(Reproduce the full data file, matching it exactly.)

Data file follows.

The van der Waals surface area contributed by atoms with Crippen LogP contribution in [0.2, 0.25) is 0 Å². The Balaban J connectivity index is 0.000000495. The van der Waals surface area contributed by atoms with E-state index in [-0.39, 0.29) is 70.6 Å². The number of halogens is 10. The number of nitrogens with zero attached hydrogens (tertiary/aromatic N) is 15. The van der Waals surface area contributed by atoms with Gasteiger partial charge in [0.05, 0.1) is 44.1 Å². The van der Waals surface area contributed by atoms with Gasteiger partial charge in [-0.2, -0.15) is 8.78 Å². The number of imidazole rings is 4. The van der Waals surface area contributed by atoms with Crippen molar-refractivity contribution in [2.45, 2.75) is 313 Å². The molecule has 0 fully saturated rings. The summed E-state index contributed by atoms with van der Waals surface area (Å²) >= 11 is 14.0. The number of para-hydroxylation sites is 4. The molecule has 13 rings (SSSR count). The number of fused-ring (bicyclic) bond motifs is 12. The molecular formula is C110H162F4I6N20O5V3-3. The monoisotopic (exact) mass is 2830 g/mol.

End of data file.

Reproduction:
The van der Waals surface area contributed by atoms with Crippen LogP contribution in [0.2, 0.25) is 0 Å². The Balaban J connectivity index is 0.000000495. The van der Waals surface area contributed by atoms with E-state index in [-0.39, 0.29) is 70.6 Å². The number of halogens is 10. The number of nitrogens with zero attached hydrogens (tertiary/aromatic N) is 15. The van der Waals surface area contributed by atoms with Gasteiger partial charge in [0.05, 0.1) is 44.1 Å². The van der Waals surface area contributed by atoms with Gasteiger partial charge in [-0.2, -0.15) is 8.78 Å². The number of imidazole rings is 4. The van der Waals surface area contributed by atoms with Crippen molar-refractivity contribution in [2.45, 2.75) is 313 Å². The molecule has 0 fully saturated rings. The summed E-state index contributed by atoms with van der Waals surface area (Å²) >= 11 is 14.0. The number of para-hydroxylation sites is 4. The molecule has 13 rings (SSSR count). The number of fused-ring (bicyclic) bond motifs is 12. The molecular formula is C110H162F4I6N20O5V3-3. The monoisotopic (exact) mass is 2830 g/mol.